HOLLYWOOD, Calif. — The LA Galaxy head into Sunday’s MLS Cup final as a heavy favorite, with history and individual star power on its side. Of course, the New England Revolution is no slouch, and with Major League Soccer’s emphasis on parity and the unpredictable nature of one-off matches, it feels like anything can happen.
This town is no stranger to a storybook ending for the underdog, and the California sunshine and palm trees lining the Walk of Fame just outside the hotel where league executives stayed this week provide what could be the perfect setting for an upset.
Based on the questions in the pre-game press conference on Friday, scribes are already warming up their fingers to write a farewell story to Landon Donovan that includes the United States legend leaving the field a champion in his last professional game.
“I’m personally very excited,” Donovan said. “It seems mostly like business as usual, except there’s a final to play for and a championship.”
The opponent, however, isn’t quite as willing to buy into the pre-written story line.
“It’s something we can’t control. We can’t control the stories that are out there,” New England manager Jay Heaps said. “What we control is how we prepare for this game.”
The Revolution prepared throughout the regular season for situations of adversity. Since a league-longest eight-match losing streak in midseason, New England lost just twice.
Jermaine Jones’ controversial arrival via blind draw as a Designated Player signing in late August was a major factor in the turnaround. So was the MVP-candidate season from Lee Nguyen, an underdog himself based on his mixed success in the past in this league. On the Revs' recent run, Nguyen has pulled the strings as a playmaker with Jones’ skills complementing him on the defensive side.
Nguyen scored or assisted in each of the team’s four playoff games, continuing a similar five-game streak to close out the regular season. In the last 15 matches, the only one in which he didn’t make the score sheet was the 1-0 loss to the Columbus Crew on Oct. 4, the only loss since Jones’ arrival.
These teams met once in the regular season, with the Galaxy crushing the Revolution, 5-1, in July to hand New England its worst loss of the season in the middle of its losing streak. In all-time regular-season play, LA holds a 17-15-6 head-to-head advantage, though that drops to a much slimmer 15-14-9 record counting shootout wins as draws.
The debate continues over whether Jones has pushed New England to the final, or whether Nguyen has been the main catalyst to the turnaround this season. Does the fact that Nguyen only scored once in the Revs’ streak show that he needed Jones, or does it just show how much the Revs needed Nguyen?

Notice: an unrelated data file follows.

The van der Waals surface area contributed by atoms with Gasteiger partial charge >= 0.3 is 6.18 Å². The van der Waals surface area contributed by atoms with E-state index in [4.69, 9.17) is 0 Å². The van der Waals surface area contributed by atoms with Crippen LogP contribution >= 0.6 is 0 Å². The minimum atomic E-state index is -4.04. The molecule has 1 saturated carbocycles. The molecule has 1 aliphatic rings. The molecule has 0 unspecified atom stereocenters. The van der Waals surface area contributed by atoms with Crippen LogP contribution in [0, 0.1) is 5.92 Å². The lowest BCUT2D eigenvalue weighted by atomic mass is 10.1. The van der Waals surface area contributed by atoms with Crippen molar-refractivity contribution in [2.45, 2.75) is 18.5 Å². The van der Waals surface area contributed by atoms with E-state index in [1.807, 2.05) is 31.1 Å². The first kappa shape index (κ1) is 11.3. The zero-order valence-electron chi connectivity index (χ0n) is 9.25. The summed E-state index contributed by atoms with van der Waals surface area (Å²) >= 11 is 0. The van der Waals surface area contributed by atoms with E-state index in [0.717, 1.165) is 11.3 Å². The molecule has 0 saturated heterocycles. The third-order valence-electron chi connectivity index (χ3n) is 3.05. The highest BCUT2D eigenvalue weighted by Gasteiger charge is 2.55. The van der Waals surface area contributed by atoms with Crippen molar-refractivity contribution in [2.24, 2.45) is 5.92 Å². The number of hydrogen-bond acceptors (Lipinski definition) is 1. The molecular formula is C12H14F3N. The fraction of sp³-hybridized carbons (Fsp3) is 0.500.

The only certainty is that the two of them together make New England dangerous. If the Revs lift the trophy at the StubHub Center, it will likely be because Jones and Nguyen dominated the middle of the field.
However, if Juninho and Marcelo Sarvas can hold them off in the final third and continue their effective distribution to and support of Donovan and league MVP Robbie Keane in attack, that could nullify their effect.
Juninho and Sarvas have three goals and two assists to their name during the playoffs. Juninho scored the fatal away goal off a corner kick in the semifinals against the Seattle Sounders, and Sarvas won the first leg at home with the game’s solitary goal.
When it comes time for the playoffs, the Galaxy always seems to find the right formula, and it was the hottest team in the West, just as the Revs were in the East, the last two months this season. LA has made the final nine times, including four times under manager Bruce Arena and three in the last four years.
Half of the current 30-man LA roster played in the 2012 title-winning season, the franchise’s last.
“We have a number of guys here who have been in games like this, so when this week comes around, you can tell the excitement level goes up a little bit,” Donovan said. “Other than that, no pressure. I think we’re just excited to get out and play on Sunday.”
LA and New England met twice in the final, in 2002 and 2005, with the Galaxy winning both in extra time. The latter began a bleak streak of three final losses for the Revs, giving it the ignominious tag of appearing in the most finals without winning.
Heaps played in all four of those games, and Shalrie Joseph and Andy Dorman were on the roster for the streak of three straight losses. Neither are expected to play Sunday, as Joseph hasn’t played a minute all year, and Dorman has been pushed out of the lineup by a combination of a midseason knee injury and Jones’ arrival.
With so little left over from the heartbreaking decade that was the 2000s for New England, and a bright future on the horizon that could include a new stadium in Boston, the Revs are ready to turn the page. After fielding question upon question about the underdog label and the franchise’s past failures, Heaps’ tone became a bit more curt.
“They’re not even related,” he said to finish the press conference. “Teams are living, breathing organisms, and every final, every game is different, and every team is different, so for me, that has no bearing on Sunday’s game at all.”
His team has plenty of bulletin-board material for its locker room wall, should it need any extra motivation. LA should be confident, but New England has more than just a glimmer of hope.
After all, this is a city that loves a twist ending.